Ferguson's interim top cop calls himself "consensus builder"

FERGUSON, Mo. --As the new interim police chief in Ferguson, Andre Anderson knows this town is still recovering from riots touched off last year when Officer Darren Wilson shot and killed 18-year-old Michael Brown.

A lot of people would ask why he would want this job.

"I've always been known as a consensus builder and one that can work within the boundaries of racial discord," said Anderson.

The Justice Department launched an investigation into Ferguson's law enforcement practices. They found police routinely profiled and "discriminated against African Americans." Between 2012 and 2014, 93 percent of all arrests were of black people.

Ferguson Report

"There are police officers here that quite frankly some of them don't understand the dynamics of many people in the minority community and to some degree I would say that it's not their fault," Anderson explained. "Because we have to train people to understand where they serve."

The community they serve is two-thirds black. A year ago there were four black officers out of 52. Today that number isn't much different: Only five black cops out of a force of 50, but Anderson says to look beyond the numbers.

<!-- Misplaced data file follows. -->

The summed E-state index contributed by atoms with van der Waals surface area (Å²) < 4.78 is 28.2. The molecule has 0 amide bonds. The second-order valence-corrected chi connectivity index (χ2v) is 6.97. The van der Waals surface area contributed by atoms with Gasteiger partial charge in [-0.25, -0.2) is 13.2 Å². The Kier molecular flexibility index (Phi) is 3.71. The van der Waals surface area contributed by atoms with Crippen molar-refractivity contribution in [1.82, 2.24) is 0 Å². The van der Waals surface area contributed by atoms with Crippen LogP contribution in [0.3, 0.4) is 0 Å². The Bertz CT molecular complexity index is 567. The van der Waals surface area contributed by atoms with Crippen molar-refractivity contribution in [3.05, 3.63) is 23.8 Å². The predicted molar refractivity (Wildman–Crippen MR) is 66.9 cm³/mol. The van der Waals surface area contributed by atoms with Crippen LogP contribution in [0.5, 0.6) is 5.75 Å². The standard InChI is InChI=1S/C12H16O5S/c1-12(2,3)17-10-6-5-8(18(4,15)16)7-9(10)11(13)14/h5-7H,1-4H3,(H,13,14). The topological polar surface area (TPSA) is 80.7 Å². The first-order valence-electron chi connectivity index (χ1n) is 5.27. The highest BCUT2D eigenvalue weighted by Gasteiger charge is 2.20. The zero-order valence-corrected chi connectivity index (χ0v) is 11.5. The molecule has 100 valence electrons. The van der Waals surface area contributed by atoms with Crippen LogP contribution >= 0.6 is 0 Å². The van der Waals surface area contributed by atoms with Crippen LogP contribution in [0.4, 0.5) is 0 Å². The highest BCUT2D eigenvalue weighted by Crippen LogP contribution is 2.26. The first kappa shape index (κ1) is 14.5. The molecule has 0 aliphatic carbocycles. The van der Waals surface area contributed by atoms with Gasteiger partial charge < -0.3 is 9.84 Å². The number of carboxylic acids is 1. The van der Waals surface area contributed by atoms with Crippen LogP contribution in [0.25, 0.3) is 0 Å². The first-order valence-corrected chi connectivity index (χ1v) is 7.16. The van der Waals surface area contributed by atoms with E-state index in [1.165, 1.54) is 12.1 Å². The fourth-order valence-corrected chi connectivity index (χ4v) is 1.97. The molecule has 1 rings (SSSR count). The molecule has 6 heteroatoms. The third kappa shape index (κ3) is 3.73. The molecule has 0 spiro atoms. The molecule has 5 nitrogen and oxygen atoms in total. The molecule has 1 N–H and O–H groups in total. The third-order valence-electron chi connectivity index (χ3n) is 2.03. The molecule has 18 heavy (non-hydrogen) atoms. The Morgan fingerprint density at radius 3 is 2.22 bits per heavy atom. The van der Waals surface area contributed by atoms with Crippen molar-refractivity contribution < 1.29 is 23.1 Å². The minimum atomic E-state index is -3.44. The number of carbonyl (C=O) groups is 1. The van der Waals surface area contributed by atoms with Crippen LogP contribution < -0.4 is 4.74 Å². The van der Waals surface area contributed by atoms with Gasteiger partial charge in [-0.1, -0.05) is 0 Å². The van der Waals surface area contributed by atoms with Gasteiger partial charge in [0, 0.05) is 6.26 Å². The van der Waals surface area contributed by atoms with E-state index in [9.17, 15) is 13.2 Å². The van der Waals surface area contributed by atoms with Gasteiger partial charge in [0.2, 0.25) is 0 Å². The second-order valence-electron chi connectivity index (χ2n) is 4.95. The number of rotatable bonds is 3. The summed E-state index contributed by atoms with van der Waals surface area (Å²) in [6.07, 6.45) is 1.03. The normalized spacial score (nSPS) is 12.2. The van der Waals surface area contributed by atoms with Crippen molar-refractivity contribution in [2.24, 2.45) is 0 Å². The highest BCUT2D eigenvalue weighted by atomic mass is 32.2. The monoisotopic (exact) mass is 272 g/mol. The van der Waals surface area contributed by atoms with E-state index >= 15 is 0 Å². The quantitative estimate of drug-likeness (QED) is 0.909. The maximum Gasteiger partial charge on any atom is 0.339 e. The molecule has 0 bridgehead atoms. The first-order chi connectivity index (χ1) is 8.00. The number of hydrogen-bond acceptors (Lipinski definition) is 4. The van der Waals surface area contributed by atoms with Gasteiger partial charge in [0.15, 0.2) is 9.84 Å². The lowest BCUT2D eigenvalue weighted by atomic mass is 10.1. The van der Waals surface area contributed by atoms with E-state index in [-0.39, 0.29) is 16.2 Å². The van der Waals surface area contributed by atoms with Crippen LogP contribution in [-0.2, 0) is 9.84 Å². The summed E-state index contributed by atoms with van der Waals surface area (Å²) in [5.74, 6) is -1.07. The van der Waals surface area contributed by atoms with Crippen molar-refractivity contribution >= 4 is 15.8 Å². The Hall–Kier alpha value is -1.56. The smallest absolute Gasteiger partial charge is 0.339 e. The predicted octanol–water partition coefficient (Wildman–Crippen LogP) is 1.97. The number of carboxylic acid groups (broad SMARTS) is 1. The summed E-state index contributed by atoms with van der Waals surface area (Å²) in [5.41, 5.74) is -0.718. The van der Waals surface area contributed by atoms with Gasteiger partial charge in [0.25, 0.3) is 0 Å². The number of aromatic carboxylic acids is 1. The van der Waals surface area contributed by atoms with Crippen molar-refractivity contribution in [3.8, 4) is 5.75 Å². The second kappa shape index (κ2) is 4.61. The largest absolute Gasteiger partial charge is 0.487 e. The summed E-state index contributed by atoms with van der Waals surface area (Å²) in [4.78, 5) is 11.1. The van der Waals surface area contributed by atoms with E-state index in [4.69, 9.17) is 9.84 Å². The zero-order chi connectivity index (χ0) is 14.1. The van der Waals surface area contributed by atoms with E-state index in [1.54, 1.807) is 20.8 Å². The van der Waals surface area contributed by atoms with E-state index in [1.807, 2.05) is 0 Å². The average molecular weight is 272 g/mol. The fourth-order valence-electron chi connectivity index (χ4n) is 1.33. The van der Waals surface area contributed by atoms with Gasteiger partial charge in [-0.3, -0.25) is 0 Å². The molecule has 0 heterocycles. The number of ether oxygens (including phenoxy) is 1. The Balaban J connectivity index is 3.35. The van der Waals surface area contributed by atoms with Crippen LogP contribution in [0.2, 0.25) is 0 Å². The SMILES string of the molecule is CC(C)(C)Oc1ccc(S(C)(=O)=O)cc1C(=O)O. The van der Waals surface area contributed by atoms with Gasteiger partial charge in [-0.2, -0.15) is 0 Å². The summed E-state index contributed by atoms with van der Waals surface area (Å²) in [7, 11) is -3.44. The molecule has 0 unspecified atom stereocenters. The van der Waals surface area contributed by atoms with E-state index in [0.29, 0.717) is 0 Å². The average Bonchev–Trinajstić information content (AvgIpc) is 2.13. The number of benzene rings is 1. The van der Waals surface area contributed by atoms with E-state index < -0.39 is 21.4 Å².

"I always place an emphasis on getting people with good character and getting people with great decision making skills," he said. "So obviously race is a factor, but truly we just need good people."

Ferguson makes history with new city council

The biggest priority for Anderson? Telling cops to just get out there and talk to people.

"If you're not interacting with the public on a regular basis and you're interacting with individuals that were arrested, if formulates an opinion in general so it's going to take time to change the culture. Give it time, we will get there."

Anderson says he will have some of those reforms in place within six months. But as interim police chief, there are no guarantees that Ferguson's city council will appoint him to the permanent post. He says he'd like to stick around for the long haul to see those changes put in place.